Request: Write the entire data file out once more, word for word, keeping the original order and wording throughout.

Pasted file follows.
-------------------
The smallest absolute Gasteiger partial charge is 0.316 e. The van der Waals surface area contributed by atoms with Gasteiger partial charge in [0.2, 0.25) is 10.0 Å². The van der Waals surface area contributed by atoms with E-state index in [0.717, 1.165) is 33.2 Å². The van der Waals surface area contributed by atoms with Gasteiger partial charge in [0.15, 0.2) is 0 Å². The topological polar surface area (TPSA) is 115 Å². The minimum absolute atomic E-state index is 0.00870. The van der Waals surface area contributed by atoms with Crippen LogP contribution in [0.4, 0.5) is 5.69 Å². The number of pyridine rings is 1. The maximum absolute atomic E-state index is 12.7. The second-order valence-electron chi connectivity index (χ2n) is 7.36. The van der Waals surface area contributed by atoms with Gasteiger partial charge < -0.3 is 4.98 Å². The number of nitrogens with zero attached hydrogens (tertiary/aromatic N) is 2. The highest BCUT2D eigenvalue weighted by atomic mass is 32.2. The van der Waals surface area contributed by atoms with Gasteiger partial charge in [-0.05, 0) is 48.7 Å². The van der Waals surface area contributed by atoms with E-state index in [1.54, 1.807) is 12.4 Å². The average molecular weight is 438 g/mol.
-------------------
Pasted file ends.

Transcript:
The smallest absolute Gasteiger partial charge is 0.316 e. The van der Waals surface area contributed by atoms with Gasteiger partial charge in [0.2, 0.25) is 10.0 Å². The van der Waals surface area contributed by atoms with E-state index in [0.717, 1.165) is 33.2 Å². The van der Waals surface area contributed by atoms with Gasteiger partial charge in [0.15, 0.2) is 0 Å². The topological polar surface area (TPSA) is 115 Å². The minimum absolute atomic E-state index is 0.00870. The van der Waals surface area contributed by atoms with Crippen LogP contribution in [0.4, 0.5) is 5.69 Å². The number of pyridine rings is 1. The maximum absolute atomic E-state index is 12.7. The second-order valence-electron chi connectivity index (χ2n) is 7.36. The van der Waals surface area contributed by atoms with Gasteiger partial charge < -0.3 is 4.98 Å². The number of nitrogens with zero attached hydrogens (tertiary/aromatic N) is 2. The highest BCUT2D eigenvalue weighted by atomic mass is 32.2. The van der Waals surface area contributed by atoms with Gasteiger partial charge in [-0.05, 0) is 48.7 Å². The van der Waals surface area contributed by atoms with E-state index in [1.54, 1.807) is 12.4 Å². The average molecular weight is 438 g/mol.